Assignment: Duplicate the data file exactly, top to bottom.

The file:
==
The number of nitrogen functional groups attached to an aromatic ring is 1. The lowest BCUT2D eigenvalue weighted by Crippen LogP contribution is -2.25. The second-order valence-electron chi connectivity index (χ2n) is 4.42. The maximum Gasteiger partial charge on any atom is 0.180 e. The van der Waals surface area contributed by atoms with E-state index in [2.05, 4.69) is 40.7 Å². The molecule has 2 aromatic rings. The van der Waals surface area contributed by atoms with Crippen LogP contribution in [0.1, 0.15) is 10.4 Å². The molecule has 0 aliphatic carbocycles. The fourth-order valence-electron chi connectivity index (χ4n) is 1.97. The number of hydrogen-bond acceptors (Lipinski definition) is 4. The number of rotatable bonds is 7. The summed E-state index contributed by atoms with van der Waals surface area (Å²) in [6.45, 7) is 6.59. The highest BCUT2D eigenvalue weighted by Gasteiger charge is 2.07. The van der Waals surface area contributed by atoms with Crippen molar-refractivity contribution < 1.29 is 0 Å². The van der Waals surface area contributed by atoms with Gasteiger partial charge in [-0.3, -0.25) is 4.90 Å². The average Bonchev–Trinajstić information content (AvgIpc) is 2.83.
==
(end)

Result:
The number of nitrogen functional groups attached to an aromatic ring is 1. The lowest BCUT2D eigenvalue weighted by Crippen LogP contribution is -2.25. The second-order valence-electron chi connectivity index (χ2n) is 4.42. The maximum Gasteiger partial charge on any atom is 0.180 e. The van der Waals surface area contributed by atoms with E-state index in [2.05, 4.69) is 40.7 Å². The molecule has 2 aromatic rings. The van der Waals surface area contributed by atoms with Crippen LogP contribution in [0.1, 0.15) is 10.4 Å². The molecule has 0 aliphatic carbocycles. The fourth-order valence-electron chi connectivity index (χ4n) is 1.97. The number of hydrogen-bond acceptors (Lipinski definition) is 4. The number of rotatable bonds is 7. The summed E-state index contributed by atoms with van der Waals surface area (Å²) in [6.45, 7) is 6.59. The highest BCUT2D eigenvalue weighted by Gasteiger charge is 2.07. The van der Waals surface area contributed by atoms with Crippen molar-refractivity contribution < 1.29 is 0 Å². The van der Waals surface area contributed by atoms with Gasteiger partial charge in [-0.3, -0.25) is 4.90 Å². The average Bonchev–Trinajstić information content (AvgIpc) is 2.83.